For years, Miami Beach has operated a homeless outreach office right next to city hall. But advocate Valerie Navarrete says that over the past few months, she heard time and again from homeless people that the office was randomly closed during business hours.
So late last year, she went to see for herself. Arriving at 2:30 p.m. on a weekday, she found the door locked.
"You can't lock the door; it's like locking the door of city hall," says Navarrete, who shot a video as she confronted city officials about the closure. "You lose that opportunity to get people off the streets."
The city's outreach office undoubtedly faces a tough task in finding permanent shelter for hundreds of homeless people, many of whom face serious mental health or substance abuse issues. And several homeless residents told New Times they had received food from the office or gotten help tracking down vital records to obtain new IDs.
But the intermittent closures are one of several complaints that Miami Beach's homeless population has voiced about the city's services. Some say the staff at the office — dubbed "555" in reference to its address at 555 17th St. — is rude or dismissive, while others gripe that wait times are too long. They're just the latest grievances against a city accused of dumping the homeless on the other side of the bay and where police have aggressively used the Marchman Act to commit some street dwellers.
"It's almost like they want you to quit, want you to give up," says
Maria Ruiz, a city director who oversees the homeless outreach office, denies that her staff is anything but professional and says that the office has had to periodically shut down when too many employees call in sick. After determining that mold inside the building was to blame, the city began mold remediation and has temporarily relocated the office to 1660 Pennsylvania Ave.
Still, members of the city's homeless committee question why it took so long for Ruiz to inform the city of the mold issue and say that the random closures point to a larger problem in how the city addresses its homeless problem.
"It's no different than if you're the building department and you have a contractor go to pull a permit during those hours and they're closed," committee member Calvin Kohli says. "You'd expect that from a mom-and-pop shop, not a city administrative office... If your department can't operate properly, how are you going to cater to the homeless?"
Beach officials regularly complain that the city's homeless "don't want help." Though Navarrete acknowledges that many homeless people decline the city's services, she says if you ask them why, it's often because they've had a negative experience.
"The example I give to people when I talk to them is that it's the same as an alcoholic walking into an AA meeting. That first step is a very hard step," she says. "If they are mistreated or disrespected or looked down at, they leave, and now they don't want anything to do with this office."
Jerry Blake, a homeless resident who sells coconuts to tourists on the beach, says the city's system "keeps you coming back and back and back and never gets you a bed." On more than one occasion, he's been asked to wait in the lobby hours upon hours for something that should have taken no more than 30 minutes, he says.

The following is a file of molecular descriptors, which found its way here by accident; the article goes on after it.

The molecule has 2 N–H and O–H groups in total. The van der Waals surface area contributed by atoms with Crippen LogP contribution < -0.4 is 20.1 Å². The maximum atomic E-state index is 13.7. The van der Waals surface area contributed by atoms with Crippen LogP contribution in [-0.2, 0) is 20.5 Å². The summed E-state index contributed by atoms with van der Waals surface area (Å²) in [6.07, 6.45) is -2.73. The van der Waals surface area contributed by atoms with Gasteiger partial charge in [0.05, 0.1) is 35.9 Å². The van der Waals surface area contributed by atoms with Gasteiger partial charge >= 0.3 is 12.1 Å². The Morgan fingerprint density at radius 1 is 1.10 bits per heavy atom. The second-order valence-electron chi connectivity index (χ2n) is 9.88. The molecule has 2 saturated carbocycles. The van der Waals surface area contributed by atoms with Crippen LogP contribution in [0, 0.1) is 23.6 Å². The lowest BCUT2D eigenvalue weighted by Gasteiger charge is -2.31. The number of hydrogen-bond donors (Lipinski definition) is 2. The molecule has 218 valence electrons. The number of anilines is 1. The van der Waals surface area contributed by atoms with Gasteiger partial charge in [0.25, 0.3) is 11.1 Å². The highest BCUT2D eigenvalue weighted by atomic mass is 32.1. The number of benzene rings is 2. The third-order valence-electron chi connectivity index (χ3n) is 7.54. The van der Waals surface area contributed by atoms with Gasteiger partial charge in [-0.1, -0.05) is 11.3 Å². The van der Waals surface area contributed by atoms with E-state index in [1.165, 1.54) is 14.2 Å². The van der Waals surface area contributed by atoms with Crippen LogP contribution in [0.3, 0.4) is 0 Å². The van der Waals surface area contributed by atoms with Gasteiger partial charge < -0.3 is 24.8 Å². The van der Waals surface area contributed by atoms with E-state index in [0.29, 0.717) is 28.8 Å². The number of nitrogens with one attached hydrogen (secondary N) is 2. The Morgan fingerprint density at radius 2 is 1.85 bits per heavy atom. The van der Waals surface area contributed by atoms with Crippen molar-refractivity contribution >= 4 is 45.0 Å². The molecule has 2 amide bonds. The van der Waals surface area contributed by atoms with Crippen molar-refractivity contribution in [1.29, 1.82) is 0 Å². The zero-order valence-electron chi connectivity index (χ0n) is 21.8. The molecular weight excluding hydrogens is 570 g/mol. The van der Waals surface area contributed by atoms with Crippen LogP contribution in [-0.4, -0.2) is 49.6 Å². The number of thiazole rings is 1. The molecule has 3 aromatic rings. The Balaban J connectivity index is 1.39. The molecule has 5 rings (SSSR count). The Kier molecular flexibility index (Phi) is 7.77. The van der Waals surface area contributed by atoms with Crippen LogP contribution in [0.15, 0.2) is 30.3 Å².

"I'll never go there again," he says. "I can't spend the whole day there when I could be making money."
Another former 555 client, Thomas Flaherty, says he was horrified that city workers asked him to prove he was homeless.
"I'm utterly flabbergasted, just shocked, that one of the conditions of helping you is they will come out at night and watch you sleep. The place where you sleep is private," he says. "I've been in homeless shelters up North, in Georgia, in Virginia, Atlanta, and I've never been asked to verify that I'm homeless by proving where I sleep."
The experience was so dehumanizing that Flaherty says he'll never return. "I gave up on 555," he says.
Asked about the requirement, Ruiz says it's true that someone from the city tries to verify whether clients actually live in Miami Beach, though she says it's part of a federal mandate.
"HUD requires that you certify that someone is homeless," she says. "Typically, you have to see them sleeping."
Ruiz says the city's approach is one of tough love, but ultimately shows results. Last year, the office transitioned 197 people into housing on a budget of $1.4 million, she says. This year, the office has relocated 82 people.
"The truth of the matter is, it's our job to say, 'Hey, we do care and you do matter. You shouldn't be living in the streets, you should have meals, you should have clothes, you should have a roof over your head,' but it's got to be done in a way that encourages personal responsibility," she says. "In America, you have to get a job and pay for your meals. Yes, we have support services, but they're not meant to be a way of life."
Ruiz also says she believes the homeless have grown more aggressive and violent over the past decade, requiring the office to employ an armed security guard. But several homeless people New Times spoke with said the guard is surly, making them feel uncomfortable and the office seem unwelcoming.
"We've heard that homeless people are afraid to go to that office," Kohli says. "It's not just the office hours; it's the attitude."
Navarrete says that overall, the city must listen to its homeless residents if it truly wants to make a difference.
"You have to dig and talk to them, and they will tell you," she says. "The little things lead to big consequences, and before you know it, there's a big homeless problem."
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